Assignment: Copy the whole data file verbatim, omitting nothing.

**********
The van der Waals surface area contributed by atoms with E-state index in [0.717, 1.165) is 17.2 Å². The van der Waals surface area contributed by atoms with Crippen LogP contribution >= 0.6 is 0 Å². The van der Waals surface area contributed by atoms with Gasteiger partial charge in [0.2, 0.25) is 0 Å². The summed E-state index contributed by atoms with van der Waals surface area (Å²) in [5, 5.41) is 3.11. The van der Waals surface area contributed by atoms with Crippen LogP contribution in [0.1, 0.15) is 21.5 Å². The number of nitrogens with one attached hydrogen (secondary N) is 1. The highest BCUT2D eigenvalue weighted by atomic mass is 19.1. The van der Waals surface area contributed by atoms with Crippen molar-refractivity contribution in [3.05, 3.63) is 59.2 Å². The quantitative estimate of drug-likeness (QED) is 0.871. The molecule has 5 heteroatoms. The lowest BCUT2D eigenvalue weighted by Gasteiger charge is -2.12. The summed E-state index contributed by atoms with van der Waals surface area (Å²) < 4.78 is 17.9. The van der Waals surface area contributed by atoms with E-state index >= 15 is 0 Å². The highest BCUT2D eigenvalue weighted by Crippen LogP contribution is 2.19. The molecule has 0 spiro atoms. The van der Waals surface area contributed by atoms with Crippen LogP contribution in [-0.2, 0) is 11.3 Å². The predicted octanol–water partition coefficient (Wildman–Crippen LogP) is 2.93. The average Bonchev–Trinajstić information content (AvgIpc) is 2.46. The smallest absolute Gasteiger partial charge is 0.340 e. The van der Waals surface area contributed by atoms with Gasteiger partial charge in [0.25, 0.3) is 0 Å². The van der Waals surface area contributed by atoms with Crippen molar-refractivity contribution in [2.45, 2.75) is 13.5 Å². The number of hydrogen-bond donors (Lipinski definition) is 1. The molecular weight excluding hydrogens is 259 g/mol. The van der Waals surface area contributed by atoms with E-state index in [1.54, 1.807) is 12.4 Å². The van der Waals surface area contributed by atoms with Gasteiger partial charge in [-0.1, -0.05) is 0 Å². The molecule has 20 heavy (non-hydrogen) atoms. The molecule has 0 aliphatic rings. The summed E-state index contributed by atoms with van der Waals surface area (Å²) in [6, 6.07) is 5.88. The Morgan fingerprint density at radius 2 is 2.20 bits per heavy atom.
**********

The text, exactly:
The van der Waals surface area contributed by atoms with E-state index in [0.717, 1.165) is 17.2 Å². The van der Waals surface area contributed by atoms with Crippen LogP contribution >= 0.6 is 0 Å². The van der Waals surface area contributed by atoms with Gasteiger partial charge in [0.2, 0.25) is 0 Å². The summed E-state index contributed by atoms with van der Waals surface area (Å²) in [5, 5.41) is 3.11. The van der Waals surface area contributed by atoms with Crippen LogP contribution in [0.1, 0.15) is 21.5 Å². The number of nitrogens with one attached hydrogen (secondary N) is 1. The highest BCUT2D eigenvalue weighted by atomic mass is 19.1. The van der Waals surface area contributed by atoms with Crippen molar-refractivity contribution in [3.05, 3.63) is 59.2 Å². The quantitative estimate of drug-likeness (QED) is 0.871. The molecule has 5 heteroatoms. The lowest BCUT2D eigenvalue weighted by Gasteiger charge is -2.12. The summed E-state index contributed by atoms with van der Waals surface area (Å²) < 4.78 is 17.9. The van der Waals surface area contributed by atoms with E-state index >= 15 is 0 Å². The highest BCUT2D eigenvalue weighted by Crippen LogP contribution is 2.19. The molecule has 0 spiro atoms. The van der Waals surface area contributed by atoms with Crippen LogP contribution in [-0.2, 0) is 11.3 Å². The predicted octanol–water partition coefficient (Wildman–Crippen LogP) is 2.93. The average Bonchev–Trinajstić information content (AvgIpc) is 2.46. The smallest absolute Gasteiger partial charge is 0.340 e. The van der Waals surface area contributed by atoms with Gasteiger partial charge in [0.25, 0.3) is 0 Å². The van der Waals surface area contributed by atoms with Crippen molar-refractivity contribution in [2.45, 2.75) is 13.5 Å². The number of hydrogen-bond donors (Lipinski definition) is 1. The molecular weight excluding hydrogens is 259 g/mol. The van der Waals surface area contributed by atoms with E-state index in [1.54, 1.807) is 12.4 Å². The van der Waals surface area contributed by atoms with Gasteiger partial charge in [-0.1, -0.05) is 0 Å². The molecule has 20 heavy (non-hydrogen) atoms. The molecule has 0 aliphatic rings. The summed E-state index contributed by atoms with van der Waals surface area (Å²) in [6, 6.07) is 5.88. The Morgan fingerprint density at radius 2 is 2.20 bits per heavy atom.